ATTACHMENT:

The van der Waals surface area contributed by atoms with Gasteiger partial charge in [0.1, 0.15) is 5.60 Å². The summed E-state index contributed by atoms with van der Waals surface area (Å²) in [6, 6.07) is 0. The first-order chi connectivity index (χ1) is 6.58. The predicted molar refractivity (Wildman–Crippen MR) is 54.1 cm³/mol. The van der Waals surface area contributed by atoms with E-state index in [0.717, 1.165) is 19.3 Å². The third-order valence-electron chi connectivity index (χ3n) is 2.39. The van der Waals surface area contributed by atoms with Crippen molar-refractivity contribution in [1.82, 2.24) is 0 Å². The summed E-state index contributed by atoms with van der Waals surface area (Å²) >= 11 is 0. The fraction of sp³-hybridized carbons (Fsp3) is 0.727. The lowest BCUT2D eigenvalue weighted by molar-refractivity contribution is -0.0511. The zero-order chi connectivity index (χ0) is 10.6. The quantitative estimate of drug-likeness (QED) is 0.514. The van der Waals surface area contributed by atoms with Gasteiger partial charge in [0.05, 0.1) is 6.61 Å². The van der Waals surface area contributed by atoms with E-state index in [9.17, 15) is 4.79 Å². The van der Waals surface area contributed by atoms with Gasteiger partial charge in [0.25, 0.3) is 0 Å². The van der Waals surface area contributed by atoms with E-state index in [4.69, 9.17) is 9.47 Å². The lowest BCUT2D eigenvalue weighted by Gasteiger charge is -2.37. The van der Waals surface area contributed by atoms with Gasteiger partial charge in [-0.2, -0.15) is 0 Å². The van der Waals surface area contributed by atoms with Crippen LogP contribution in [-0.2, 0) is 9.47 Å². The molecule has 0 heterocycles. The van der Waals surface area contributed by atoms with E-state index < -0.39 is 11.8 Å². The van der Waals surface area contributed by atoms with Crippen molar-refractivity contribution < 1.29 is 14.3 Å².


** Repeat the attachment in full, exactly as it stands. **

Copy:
The van der Waals surface area contributed by atoms with Gasteiger partial charge in [0.1, 0.15) is 5.60 Å². The summed E-state index contributed by atoms with van der Waals surface area (Å²) in [6, 6.07) is 0. The first-order chi connectivity index (χ1) is 6.58. The predicted molar refractivity (Wildman–Crippen MR) is 54.1 cm³/mol. The van der Waals surface area contributed by atoms with E-state index in [0.717, 1.165) is 19.3 Å². The third-order valence-electron chi connectivity index (χ3n) is 2.39. The van der Waals surface area contributed by atoms with Crippen molar-refractivity contribution in [1.82, 2.24) is 0 Å². The summed E-state index contributed by atoms with van der Waals surface area (Å²) >= 11 is 0. The fraction of sp³-hybridized carbons (Fsp3) is 0.727. The lowest BCUT2D eigenvalue weighted by molar-refractivity contribution is -0.0511. The zero-order chi connectivity index (χ0) is 10.6. The quantitative estimate of drug-likeness (QED) is 0.514. The van der Waals surface area contributed by atoms with Gasteiger partial charge in [0.05, 0.1) is 6.61 Å². The van der Waals surface area contributed by atoms with E-state index in [9.17, 15) is 4.79 Å². The van der Waals surface area contributed by atoms with Gasteiger partial charge in [0.25, 0.3) is 0 Å². The van der Waals surface area contributed by atoms with E-state index in [4.69, 9.17) is 9.47 Å². The lowest BCUT2D eigenvalue weighted by Gasteiger charge is -2.37. The van der Waals surface area contributed by atoms with Gasteiger partial charge in [-0.2, -0.15) is 0 Å². The van der Waals surface area contributed by atoms with Crippen LogP contribution in [-0.2, 0) is 9.47 Å². The molecule has 0 heterocycles. The van der Waals surface area contributed by atoms with E-state index < -0.39 is 11.8 Å². The van der Waals surface area contributed by atoms with Crippen molar-refractivity contribution < 1.29 is 14.3 Å².